Wladislaw ZELENSKI (1837-1921)
String Quartet in F major, Op.28 (before 1885) [36:15]
String Quartet in A major, Op.42 [35:13]
Four Strings Quartet
rec. August-September 2010, The Palace and Park Complex, Mloszowa
Zelenski is one of a number of Polish composers championed by this label though he’s one of the more circumscribed compositionally. Born near Cracow he studied there and in Prague and Paris. Back in Cracow he began a distinguished pedagogic career - succeeding Moniuszko as composition teacher - before moving to an even more distinguished position in Warsaw. He was soon back in Cracow however and was eventually to become Director of the Music Conservatoire. So, a strong academic pedigree and clearly an important teacher – his most famous pupil was Zygmunt Stojowski. The foregoing derives from my review of his piano works on this label.
The two quartets here are not dated with any certainty in the booklet notes, which are rather skimpy in any case when it comes to matters compositional and analysis of the works. The earlier F major is dated to ‘before 1885’ when it was published. It’s in four conventional movements. The first has plenty of flurry but no great melodic distinction, whereas the second movement is rather more interesting. It’s a theme and variations, and the theme is recognisably Polish — not something that could be said of the ensuing Scherzo. The first violin is taken high over a loquacious, pizzicato-laced accompaniment and even when there are urgent, indeed military, calls to arms, it keeps sailing seraphically onwards. The fugal feints are knowing, and the hints of Brahms in both tonal density and syntax evident. The genial, bright finale has strong unison sections contrasting with more light-hearted material, and the earlier delayed fugal section duly appears.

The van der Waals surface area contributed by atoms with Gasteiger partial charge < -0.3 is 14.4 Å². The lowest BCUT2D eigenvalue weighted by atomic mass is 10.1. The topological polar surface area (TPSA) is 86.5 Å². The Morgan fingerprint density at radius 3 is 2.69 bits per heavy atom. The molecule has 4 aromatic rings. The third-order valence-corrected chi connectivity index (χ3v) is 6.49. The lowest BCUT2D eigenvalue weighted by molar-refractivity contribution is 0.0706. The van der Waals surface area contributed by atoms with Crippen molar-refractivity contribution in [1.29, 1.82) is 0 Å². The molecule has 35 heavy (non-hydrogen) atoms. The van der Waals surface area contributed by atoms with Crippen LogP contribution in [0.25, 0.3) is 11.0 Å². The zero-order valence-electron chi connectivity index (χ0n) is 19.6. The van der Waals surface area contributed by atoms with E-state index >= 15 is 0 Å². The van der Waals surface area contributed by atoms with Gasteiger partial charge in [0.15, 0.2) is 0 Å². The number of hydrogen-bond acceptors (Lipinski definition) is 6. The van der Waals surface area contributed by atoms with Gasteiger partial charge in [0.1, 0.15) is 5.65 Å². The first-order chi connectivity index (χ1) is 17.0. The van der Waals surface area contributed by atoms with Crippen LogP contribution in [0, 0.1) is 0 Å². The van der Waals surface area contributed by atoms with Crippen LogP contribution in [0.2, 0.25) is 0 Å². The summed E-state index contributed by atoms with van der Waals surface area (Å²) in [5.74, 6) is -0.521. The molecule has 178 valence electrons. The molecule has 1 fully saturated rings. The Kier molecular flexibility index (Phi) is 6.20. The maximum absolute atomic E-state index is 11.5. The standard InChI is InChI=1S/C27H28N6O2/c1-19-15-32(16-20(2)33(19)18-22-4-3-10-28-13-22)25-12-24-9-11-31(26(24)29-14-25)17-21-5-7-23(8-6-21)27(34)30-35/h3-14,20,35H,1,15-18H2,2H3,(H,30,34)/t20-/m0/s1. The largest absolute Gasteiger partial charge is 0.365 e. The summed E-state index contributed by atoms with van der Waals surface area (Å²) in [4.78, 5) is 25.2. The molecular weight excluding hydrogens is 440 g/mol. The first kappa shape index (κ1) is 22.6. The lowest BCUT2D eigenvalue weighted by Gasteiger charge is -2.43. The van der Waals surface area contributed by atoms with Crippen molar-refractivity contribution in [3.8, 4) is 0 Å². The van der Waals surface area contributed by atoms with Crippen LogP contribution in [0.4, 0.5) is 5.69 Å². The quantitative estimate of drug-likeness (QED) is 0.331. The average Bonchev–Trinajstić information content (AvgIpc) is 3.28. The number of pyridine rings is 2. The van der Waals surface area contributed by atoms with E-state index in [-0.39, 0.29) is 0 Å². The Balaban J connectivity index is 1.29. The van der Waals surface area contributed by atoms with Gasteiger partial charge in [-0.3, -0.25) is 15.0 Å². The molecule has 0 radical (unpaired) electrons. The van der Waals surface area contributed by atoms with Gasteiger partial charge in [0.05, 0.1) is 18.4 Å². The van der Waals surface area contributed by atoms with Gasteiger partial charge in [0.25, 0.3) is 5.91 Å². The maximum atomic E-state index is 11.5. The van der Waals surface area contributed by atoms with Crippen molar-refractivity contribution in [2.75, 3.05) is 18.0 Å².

The A major quartet was dedicated to Joseph Joachim, though it’s not disclosed whether his quartet played it. Its opening is rather more tautly argued than the earlier work, with an elastic urgency and some folkloric drone underpinning. These reappear in the very charming Intermezzo, forming a chain of links and resonances that mean that this work ranks decidedly higher than its companion in terms of construction. The considerable warmth of the slow movement comes perhaps as something of a shock, after the earlier writing, but it is undeniable. The melodic inspiration is high, albeit tinged with a slightly salon sentiment — which is not intended to be dismissive. The reprise, after an urgent B section, is genuinely lovely. The finale releases the tension with a degree of engaging ebullience.
The performances are good, though I can imagine that a brisker tempo in the finale of the F major might be advantageous.

Jonathan Woolf

The A major quartet is tautly argued with elastic urgency, considerable warmth and high melodic inspiration.